“This summit brought together all areas of the pre-employment transition skills. Learning to work as a team was one of the students’ biggest takeaways,” said Lon Thornburg, transition network facilitator (TNF) and organizer of the event. Thornberg is already thinking about next year’s summit, and he’s not alone. The students, community volunteers, mentors and the shark tank panel of experts are also looking forward to Invent Yourself Summit 2023.
What can students learn in a shark tank?
Anyone passing by the shark tank summit would have heard a lot of chatter and laughter. If they peeked in they’d have seen tables heaped with model-building materials: cardboard, duct tape, plastic tubing, wires, cups, boxes, balloons and more. These were the sounds and sights of transition students at work, inventing through cooperation and teamwork.
Their task? First, to identify a problem that needed a solution. Second, to invent a product that solves that problem and build a model from the materials on hand. Finally, the teams must pitch their products to the shark tank panel.
Each student was assigned a specific role. The scribe/notetaker kept track of the brainstorming and ideas, the artist/designer sketched out different possible designs, the engineer/builder took charge of building the model and the marketer/presenter pitched the product to the panel. While the whole team participated in each part of the process, the different job titles helped each student step into a leadership role at some point.
Between these four roles, students gained skills in time management, working as a team, delegating tasks, problem solving, prioritizing, compromise and self-advocacy. Along the way, they made new friends and had a whole lot of fun.
A different kind of student summit
When Thornberg began planning the student summits for the Intermountain ESD, he wanted to focus on student involvement. He found inspiration in activities he’d seen at a Career and Technical Education conference and at job exploration events for students.
“To make the concept fit into a two-day student summit, I scaled down the intensity of the tasks but kept the elements of a shark tank competition,” said Thornburg.
The teams of students weren’t the only ones who enjoyed the summit. Over 22 community members participated as well. Volunteers came from local businesses and city government, YTP specialists, the Disability Services department at Blue Mountain Community College, the Transition Technical Assistance Network and the Amazon Team in Pendleton.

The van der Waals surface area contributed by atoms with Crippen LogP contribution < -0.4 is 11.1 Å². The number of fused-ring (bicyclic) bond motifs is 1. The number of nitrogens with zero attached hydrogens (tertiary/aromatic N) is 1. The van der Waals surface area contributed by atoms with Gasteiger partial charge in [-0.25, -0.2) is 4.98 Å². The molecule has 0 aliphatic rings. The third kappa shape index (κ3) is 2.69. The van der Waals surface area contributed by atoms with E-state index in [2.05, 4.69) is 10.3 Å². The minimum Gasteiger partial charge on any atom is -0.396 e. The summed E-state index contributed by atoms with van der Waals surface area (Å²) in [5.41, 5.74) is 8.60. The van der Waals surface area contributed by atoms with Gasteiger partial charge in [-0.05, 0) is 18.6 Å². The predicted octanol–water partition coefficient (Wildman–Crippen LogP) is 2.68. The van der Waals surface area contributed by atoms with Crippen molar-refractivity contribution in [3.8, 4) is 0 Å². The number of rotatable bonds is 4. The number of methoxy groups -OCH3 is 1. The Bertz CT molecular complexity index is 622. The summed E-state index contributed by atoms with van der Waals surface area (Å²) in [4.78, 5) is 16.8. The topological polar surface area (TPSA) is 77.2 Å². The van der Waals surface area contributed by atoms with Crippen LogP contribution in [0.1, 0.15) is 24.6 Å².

Speakers from the Amazon team shared stories about their own career paths, and showed their own high school pictures. They discussed their work ethic and how they arrived at the positions they hold today. “It was a fantastic experience for the students, and the volunteers and mentors got just as much out of the event as the students did,” said Thornburg.
Three reasons transition students should attend
If you thought job fairs were only for students ready for full-time careers, you might be missing out on a world of opportunities.
All over Oregon, job fairs and career expos help transition students gain a better understanding of what their future could hold. Whether large or small, these events connect students of all abilities with businesses looking for employees, and with colleges and trade schools for post-secondary education.
the In Southern Oregon, the Careers in Gear job fair has been a tradition for 11 years, and this year was the biggest yet. The fair filled the Jackson County Expo Center with 1951 transition and high school students from Jackson, Josephine and Klamath counties. They spent the day exploring 145 booths set up by local businesses, trade schools and colleges. The main industries included healthcare, construction,, transportation, helping professions, information technology, childcare, administrative services, manufacturing, natural resources and the military.